Last summer I decided to venture out into the town and enjoy Atlanta's Sweet Auburn Fest with this young lady I was trying to be friends with at the time. I had a pretty decent time, but that's not what Im here to write about. I wanna talk about something that woke me up in the middle of the night after my outing.

On the walk back to the car, I hear a voice calling out "Sir! Sir!" Now, being use to this environment, I have grown accustomed to tuning out every noise that doesn't sound like the people Im with or danger. But this guy CONTINUES to yell. (Did I mention that this person is across the street?) After realizing that I was the "Sir" that the person was referring to, I look over and the person asked "Can you help me get something to eat?" I gave my automatic "Im sorry" response and kept walking. I had been trained not to give homeless people money a long time ago - not by my parents, but by working downtown and being taken advantage of by people who weren't as homeless as they pretended to be. I knew a former homeless person and he told me to NEVER give a homeless person money. "You give them money and the first thing they do is take it and get pissy drunk" he said. But this guy ain't ask me for money; he asked me to help him get somethin to eat and I didn't do it. I was selfish... but even worse, I had been conditioned to be automatically selfish without giving it a thought. So here I was feeling crazy on the inside at 3 am because I wouldn't stop to give this man $1... or even 50 cents. I didn't share at all. I didn't even think about sharing... and I lost sleep over it that night. I know many may be thinking "Dude, its not that serious." But it is. Imagine the shoe on the other foot.

I'm remembering this after going to the park with some friends of mine to help feed homeless people in the park downtown. When you don't deal with them, you tend to forget that most of these people are really on the street. They are real people, with real feelings, that - whether its their fault or not - fell on hard times. NOBODY wants to live on the street or in shelters. Im pretty sure most of them would go home to a warm bed and good meals if they could... but they couldn't. They're out here on the street freezing half to death (and boy was it cold that day). To let you know how bad off some of them were... I didn't even touch anybody that day; I was few feet back with the camera but the smell stayed on my clothes for what seemed like hours. I almost felt bad for pulling out my camera, but I was asked to do it as a favor for the homeboy who is trying to start a movement. If it wasn't for that, I wouldn't have even pulled the camera out. Looking through the lens of a camera kinda removes you from reality for a moment but the truth of the matter still sunk in: these weren't all derelicts who were on drugs and full of alcohol as some tried to paint them (some where a lil crazy tho); they still had a lot of pride and probably just happened to miss those three paychecks that would make most "check to check" people homeless. Some of them were asking for me not to get their faces on camera in an effort to try to save face from mass humiliation and, I imagine, with the hopes of returning to what they use to know as "normal" without having "homeless" on their resume.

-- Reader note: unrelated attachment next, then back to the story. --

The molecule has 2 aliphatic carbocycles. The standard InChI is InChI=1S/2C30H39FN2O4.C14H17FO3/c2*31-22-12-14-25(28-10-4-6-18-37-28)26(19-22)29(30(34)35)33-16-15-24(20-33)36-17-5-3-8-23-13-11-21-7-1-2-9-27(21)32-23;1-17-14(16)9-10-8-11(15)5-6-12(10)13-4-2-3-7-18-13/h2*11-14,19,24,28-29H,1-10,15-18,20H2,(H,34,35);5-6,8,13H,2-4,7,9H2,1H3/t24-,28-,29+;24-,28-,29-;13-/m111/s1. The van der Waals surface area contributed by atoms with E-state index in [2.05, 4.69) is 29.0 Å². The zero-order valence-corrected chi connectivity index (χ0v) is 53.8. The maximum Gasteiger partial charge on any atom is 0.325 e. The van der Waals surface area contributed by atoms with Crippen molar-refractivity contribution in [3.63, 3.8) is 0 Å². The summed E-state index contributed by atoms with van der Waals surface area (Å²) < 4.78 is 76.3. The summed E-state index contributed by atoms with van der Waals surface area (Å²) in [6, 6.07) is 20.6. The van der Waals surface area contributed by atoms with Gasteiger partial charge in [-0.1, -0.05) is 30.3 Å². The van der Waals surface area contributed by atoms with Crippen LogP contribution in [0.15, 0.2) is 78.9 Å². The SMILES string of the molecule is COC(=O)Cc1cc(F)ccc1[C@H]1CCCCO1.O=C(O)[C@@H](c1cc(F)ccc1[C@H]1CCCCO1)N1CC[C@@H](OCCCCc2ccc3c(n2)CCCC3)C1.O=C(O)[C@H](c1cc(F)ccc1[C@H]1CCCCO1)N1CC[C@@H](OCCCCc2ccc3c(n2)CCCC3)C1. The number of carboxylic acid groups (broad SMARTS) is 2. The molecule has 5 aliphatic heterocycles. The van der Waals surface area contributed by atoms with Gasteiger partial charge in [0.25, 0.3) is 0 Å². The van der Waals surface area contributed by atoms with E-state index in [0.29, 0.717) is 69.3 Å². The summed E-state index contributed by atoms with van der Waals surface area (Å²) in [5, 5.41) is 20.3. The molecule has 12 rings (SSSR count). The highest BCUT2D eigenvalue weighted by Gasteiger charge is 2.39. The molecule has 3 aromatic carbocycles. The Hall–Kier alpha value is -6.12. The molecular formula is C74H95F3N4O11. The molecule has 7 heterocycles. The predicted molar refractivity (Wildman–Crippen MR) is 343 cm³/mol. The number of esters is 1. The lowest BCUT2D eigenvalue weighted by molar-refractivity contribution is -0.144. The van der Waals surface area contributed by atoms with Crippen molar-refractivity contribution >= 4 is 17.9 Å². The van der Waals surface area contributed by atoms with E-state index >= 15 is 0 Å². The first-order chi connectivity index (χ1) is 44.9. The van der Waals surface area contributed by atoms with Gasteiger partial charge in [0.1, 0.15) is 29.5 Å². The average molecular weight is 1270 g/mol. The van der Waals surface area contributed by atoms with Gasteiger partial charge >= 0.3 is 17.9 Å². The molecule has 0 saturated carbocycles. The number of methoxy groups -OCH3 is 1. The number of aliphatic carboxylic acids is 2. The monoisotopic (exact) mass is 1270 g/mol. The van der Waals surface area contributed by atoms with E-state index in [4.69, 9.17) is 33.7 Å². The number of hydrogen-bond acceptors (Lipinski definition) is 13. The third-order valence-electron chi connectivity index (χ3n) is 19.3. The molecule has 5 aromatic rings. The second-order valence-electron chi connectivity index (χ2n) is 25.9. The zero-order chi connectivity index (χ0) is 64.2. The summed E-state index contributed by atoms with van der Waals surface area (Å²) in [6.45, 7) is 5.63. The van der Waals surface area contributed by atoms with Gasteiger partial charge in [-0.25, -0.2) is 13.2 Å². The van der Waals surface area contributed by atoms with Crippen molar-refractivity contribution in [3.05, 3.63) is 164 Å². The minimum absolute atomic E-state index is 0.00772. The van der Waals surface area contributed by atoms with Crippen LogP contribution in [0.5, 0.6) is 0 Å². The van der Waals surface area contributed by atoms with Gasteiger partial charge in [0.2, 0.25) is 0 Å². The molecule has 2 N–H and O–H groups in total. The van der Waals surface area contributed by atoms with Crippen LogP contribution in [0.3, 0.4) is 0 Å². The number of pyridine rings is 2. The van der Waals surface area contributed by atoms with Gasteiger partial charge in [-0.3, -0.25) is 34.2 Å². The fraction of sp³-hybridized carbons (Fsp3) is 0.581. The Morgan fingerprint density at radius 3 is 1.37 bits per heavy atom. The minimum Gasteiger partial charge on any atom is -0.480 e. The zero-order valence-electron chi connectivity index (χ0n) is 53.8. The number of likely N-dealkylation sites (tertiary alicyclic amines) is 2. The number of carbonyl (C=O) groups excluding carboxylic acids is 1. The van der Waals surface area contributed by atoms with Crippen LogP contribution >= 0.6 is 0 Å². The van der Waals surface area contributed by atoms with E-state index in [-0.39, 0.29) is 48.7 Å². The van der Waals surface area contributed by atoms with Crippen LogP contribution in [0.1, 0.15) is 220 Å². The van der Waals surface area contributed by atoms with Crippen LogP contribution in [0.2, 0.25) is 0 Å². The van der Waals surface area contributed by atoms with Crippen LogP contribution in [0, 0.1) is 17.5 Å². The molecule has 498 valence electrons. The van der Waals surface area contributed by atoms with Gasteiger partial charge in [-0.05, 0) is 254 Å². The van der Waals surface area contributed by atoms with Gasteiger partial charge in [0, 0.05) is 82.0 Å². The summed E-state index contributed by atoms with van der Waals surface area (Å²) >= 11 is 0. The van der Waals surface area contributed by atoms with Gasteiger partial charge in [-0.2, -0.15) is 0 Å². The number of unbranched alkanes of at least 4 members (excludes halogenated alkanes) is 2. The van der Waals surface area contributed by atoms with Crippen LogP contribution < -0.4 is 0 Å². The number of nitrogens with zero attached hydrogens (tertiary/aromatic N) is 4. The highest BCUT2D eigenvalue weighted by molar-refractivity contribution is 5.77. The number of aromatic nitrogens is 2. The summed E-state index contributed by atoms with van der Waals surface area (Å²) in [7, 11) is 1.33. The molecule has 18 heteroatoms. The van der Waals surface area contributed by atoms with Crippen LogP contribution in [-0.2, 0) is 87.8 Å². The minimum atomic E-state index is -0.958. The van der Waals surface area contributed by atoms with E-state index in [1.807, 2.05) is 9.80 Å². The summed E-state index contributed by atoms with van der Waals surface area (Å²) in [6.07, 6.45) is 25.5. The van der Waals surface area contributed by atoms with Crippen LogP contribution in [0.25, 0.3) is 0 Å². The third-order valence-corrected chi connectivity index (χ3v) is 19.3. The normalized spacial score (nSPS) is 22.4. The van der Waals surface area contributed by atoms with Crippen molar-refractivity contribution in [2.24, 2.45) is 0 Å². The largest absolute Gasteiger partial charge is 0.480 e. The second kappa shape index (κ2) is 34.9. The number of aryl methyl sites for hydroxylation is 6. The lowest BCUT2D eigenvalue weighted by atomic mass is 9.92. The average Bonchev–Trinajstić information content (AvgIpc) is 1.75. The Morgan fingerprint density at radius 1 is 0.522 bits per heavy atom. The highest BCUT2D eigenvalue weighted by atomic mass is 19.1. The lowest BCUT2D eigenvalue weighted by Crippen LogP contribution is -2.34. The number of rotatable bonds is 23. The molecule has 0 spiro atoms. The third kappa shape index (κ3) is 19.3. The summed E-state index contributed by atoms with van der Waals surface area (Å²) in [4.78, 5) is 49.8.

I kept my video shooting brief, got back into my car, and later praised God after experiencing yet another reminder of how good we actually have it. We complain that our heated leather seats take too long to warm up... meanwhile, they don't even have a coat.


Think about it.

Chasing Statistics

I fought myself about writing this for years... I refused.

I refused to talk about how I have bumped into so many people, both male and female, that have standards that they place on the opposite sex that are just absolutely ridiculous. They spend all day complaining about how they can't find a person who is good enough; always finding something wrong. Moving desperately from "as long as they're cute" and "as long as they have a job" to bitterly saying "I deserve a '10' who has at LEAST 3 stamps on their passport, makes at LEAST 6 figures, no kids, no previous marriages, volunteers on weekends, hits the gym 4 times a week, has a character that is on par with Jesus and a car that is less than 3 years old and runs on premium gas." Meanwhile, you just turned 30 for the 5th year in a row, are emotionally damaged (possibly beyond repair), work a dead end job in a call center, can't cook, don't wanna clean, and your best days (physically) left you around the time you dropped out of college.

But the longer I live, the more I see the need to talk about it.

I was talking to this girl for a lil while on the phone about the last guy who attempted talk to her. This was another "deal breaker moment" where she basically described a great guy but kept him in the friend zone over something to which I replied "Is that it?!" She replied "Yep"... I shook my head in disbelief. I know, in reference to the deal breaker listed in the other post, sex is a big deal for many but the thing is, her complaint wasn't even sexual. It wasn't kids. It wasn't money. It wasn't looks. It wasn't other women. It was something 98% of us would have deemed a non-factor. It was something (I felt) she could have dealt with... or at LEAST talked to the guy about it to see if this ONE (kinda small) thing could be fixed.